Wednesday, March 16, 2011

Absinthe Macarons

In honor of St. Patrick's Day, I wanted to make something green. Call me crazy, but I didn't really care what it was I made. It could have been just about anything, as long as it was bright green and festive-looking. I wanted to show my Irish spirit! And since I have been wanting to give macarons a second go (I attempted them for the first time back in July, with great success), I decided to kill two birds with one stone recently and make green macarons.

My husband is a fan of absinthe, or green fairy. It's a French liqueur, strong in fragrance and potent in its licorice-like flavor, known for supposedly causing hallucinations in people (such as artists) to enhance creativity. I don't care for it at all myself, but the hubby definitely has acquired a taste for it. He made a not-so-subtle request not long ago, telling me he would like me to create a dessert for him that incorporated absinthe as an ingredient. He did a bit of Internet research and found that somebody had made Absinthe Macarons.

The blog post he found about this, on Baker of Brighton, describes absinthe well and gives a bit of history on it. The recipe follows at the end of her post. I think she created the macaron recipe herself, and it's a great recipe. She utilizes ground anise seed in her macaron shells, for the abinsthe flavor (since both absinthe and anise have that distinctive licorice flavor). Then, she uses matcha powder (green tea powder) for the green absinthe color. For the filling, she whips up an absinthe swiss meringue buttercream, tinted green with food coloring.

I was very happy with the way my first tray of macaron shells turned out. I did everything exactly as I had before (with the exception of using pre-ground almond flour I bought from the store, rather than grinding my own almonds like I did last time). I folded my ingredients carefully and got the proper consistency. I allowed my shells to sit, unbaked, for over an hour to help develop their firm exterior. When I removed them from the oven, they looked gorgeous and I was thrilled with them. The problems really began when I baked my second full baking sheet. With those, the baking sheet was much larger and could hold many shells. I piped about 2 dozen macarons onto that sheet. When I went to check on them in the oven, they seemed to be taking a lot longer to bake. I was nervous and did not want to overbake, so I ended up taking them out of the oven too soon.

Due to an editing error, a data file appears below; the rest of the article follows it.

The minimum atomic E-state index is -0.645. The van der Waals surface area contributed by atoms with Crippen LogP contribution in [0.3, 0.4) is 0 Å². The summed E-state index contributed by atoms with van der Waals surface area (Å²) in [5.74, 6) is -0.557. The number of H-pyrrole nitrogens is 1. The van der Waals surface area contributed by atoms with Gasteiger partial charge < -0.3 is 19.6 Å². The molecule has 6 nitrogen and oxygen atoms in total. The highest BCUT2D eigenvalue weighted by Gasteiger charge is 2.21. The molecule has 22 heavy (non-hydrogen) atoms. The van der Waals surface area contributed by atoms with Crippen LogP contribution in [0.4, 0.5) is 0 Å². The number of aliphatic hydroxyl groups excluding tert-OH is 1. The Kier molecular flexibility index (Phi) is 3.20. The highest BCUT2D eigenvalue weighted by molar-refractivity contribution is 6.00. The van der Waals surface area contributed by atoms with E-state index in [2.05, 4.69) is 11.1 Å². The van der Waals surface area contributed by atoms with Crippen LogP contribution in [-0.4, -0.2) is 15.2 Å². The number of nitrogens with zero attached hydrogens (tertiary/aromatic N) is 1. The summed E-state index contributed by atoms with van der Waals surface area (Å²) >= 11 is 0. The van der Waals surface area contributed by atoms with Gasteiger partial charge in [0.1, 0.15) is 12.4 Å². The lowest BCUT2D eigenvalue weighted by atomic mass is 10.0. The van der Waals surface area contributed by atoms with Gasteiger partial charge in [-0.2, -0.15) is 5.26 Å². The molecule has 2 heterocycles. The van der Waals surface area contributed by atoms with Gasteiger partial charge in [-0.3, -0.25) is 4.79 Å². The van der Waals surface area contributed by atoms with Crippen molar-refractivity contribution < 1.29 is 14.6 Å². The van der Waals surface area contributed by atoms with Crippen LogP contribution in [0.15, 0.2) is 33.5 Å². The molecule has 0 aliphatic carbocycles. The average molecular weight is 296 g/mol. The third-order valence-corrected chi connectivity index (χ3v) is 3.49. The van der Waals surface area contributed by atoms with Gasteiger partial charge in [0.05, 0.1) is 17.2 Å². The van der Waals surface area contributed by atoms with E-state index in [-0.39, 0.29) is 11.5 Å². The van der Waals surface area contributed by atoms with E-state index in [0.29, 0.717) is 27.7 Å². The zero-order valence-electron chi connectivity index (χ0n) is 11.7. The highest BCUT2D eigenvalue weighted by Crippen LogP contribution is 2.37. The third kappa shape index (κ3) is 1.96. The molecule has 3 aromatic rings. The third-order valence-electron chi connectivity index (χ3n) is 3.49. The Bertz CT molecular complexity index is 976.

About 15 minutes later, I attempted to peel them off the parchment, and disaster struck. They wouldn't budge. The bottom part, or belly, of the shell was firmly stuck on the parchment. When I went to remove each one, the top of the shell would crack and basically crumble apart. They were so fragile, so delicate, that there really wasn't anything I could think to do to save them. In the end, I managed to salvage nearly 2 dozen shells total, which allowed me to make a dozen sandwich cookies. Not a total failure, but it left a lot to be desired. Fortunately, we didn't really want a huge batch of these lying around because Andy is the only one who would be eating them.

There's a few things I think I may have done wrong. The first and biggest is overloading the baking sheet. I read somewhere that this can create too much humidity in the oven. It could have been avoided by leaving the oven cracked while they baked, but I didn't know that beforehand. The next problem was that I tried to remove them from the parchment without giving them time to really, fully dry out. Because they were underbaked, it would have been helpful to leave them sitting out, undisturbed, overnight and then attempt to peel them from the parchment the next day. And finally, raising the oven's temperature a few degrees or allowing them to bake a few minutes longer might have salvaged things, too.

Now that I've troubleshooted (or is it troubleshot? I never know) what may have gone wrong, I'm eager to try again. I hope the third time I make macarons is a charm! But at least this time I did manage to put together enough macarons to make Andy happy. He loved them. He couldn't believe how much they really did taste like his favorite liqueur. The absinthe buttercream was pretty amazing, even if I did put a smidge too much green food coloring into it. It's justified, though. You can never have too much green on St. Patty's!

I like to use Tartelette's guide to macarons, which can be found here. The Baker of Brighton's take on Absinthe Macarons can be found here.

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